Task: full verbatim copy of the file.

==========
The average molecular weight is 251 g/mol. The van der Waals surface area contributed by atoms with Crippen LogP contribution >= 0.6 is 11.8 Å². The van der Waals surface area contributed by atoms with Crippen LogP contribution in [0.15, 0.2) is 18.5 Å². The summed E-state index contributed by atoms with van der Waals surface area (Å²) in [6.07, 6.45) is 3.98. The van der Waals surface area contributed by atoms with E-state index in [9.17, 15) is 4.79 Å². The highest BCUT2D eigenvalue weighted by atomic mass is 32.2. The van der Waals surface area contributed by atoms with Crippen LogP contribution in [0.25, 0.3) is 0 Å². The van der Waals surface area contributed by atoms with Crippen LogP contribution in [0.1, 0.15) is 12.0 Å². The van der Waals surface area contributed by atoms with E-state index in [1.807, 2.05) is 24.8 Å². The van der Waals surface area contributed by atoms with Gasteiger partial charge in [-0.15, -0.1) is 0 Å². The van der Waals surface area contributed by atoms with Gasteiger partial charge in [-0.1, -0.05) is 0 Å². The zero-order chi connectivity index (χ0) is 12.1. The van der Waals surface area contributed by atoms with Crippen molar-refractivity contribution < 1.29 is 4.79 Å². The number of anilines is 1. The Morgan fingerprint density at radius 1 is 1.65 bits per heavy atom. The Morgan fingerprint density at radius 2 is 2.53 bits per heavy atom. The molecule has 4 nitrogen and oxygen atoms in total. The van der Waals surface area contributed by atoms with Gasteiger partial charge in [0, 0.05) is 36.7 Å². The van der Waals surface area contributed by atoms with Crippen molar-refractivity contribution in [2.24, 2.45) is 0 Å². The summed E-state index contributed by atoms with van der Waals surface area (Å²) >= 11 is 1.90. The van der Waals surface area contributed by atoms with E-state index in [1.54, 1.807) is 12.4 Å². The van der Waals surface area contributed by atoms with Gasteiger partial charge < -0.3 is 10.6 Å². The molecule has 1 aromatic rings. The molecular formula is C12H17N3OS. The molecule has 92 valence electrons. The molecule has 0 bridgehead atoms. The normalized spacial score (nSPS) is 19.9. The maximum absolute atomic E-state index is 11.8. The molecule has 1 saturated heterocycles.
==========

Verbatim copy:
The average molecular weight is 251 g/mol. The van der Waals surface area contributed by atoms with Crippen LogP contribution >= 0.6 is 11.8 Å². The van der Waals surface area contributed by atoms with Crippen LogP contribution in [0.15, 0.2) is 18.5 Å². The summed E-state index contributed by atoms with van der Waals surface area (Å²) in [6.07, 6.45) is 3.98. The van der Waals surface area contributed by atoms with E-state index in [9.17, 15) is 4.79 Å². The highest BCUT2D eigenvalue weighted by atomic mass is 32.2. The van der Waals surface area contributed by atoms with Crippen LogP contribution in [0.25, 0.3) is 0 Å². The van der Waals surface area contributed by atoms with Crippen LogP contribution in [0.1, 0.15) is 12.0 Å². The van der Waals surface area contributed by atoms with E-state index in [1.807, 2.05) is 24.8 Å². The van der Waals surface area contributed by atoms with Gasteiger partial charge in [-0.15, -0.1) is 0 Å². The van der Waals surface area contributed by atoms with Gasteiger partial charge in [-0.1, -0.05) is 0 Å². The zero-order chi connectivity index (χ0) is 12.1. The van der Waals surface area contributed by atoms with Crippen molar-refractivity contribution < 1.29 is 4.79 Å². The number of anilines is 1. The Morgan fingerprint density at radius 1 is 1.65 bits per heavy atom. The Morgan fingerprint density at radius 2 is 2.53 bits per heavy atom. The molecule has 4 nitrogen and oxygen atoms in total. The van der Waals surface area contributed by atoms with Gasteiger partial charge in [0, 0.05) is 36.7 Å². The van der Waals surface area contributed by atoms with Crippen molar-refractivity contribution in [2.24, 2.45) is 0 Å². The summed E-state index contributed by atoms with van der Waals surface area (Å²) >= 11 is 1.90. The van der Waals surface area contributed by atoms with E-state index in [1.54, 1.807) is 12.4 Å². The van der Waals surface area contributed by atoms with Gasteiger partial charge < -0.3 is 10.6 Å². The molecule has 1 aromatic rings. The molecular formula is C12H17N3OS. The molecule has 92 valence electrons. The molecule has 0 bridgehead atoms. The normalized spacial score (nSPS) is 19.9. The maximum absolute atomic E-state index is 11.8. The molecule has 1 saturated heterocycles.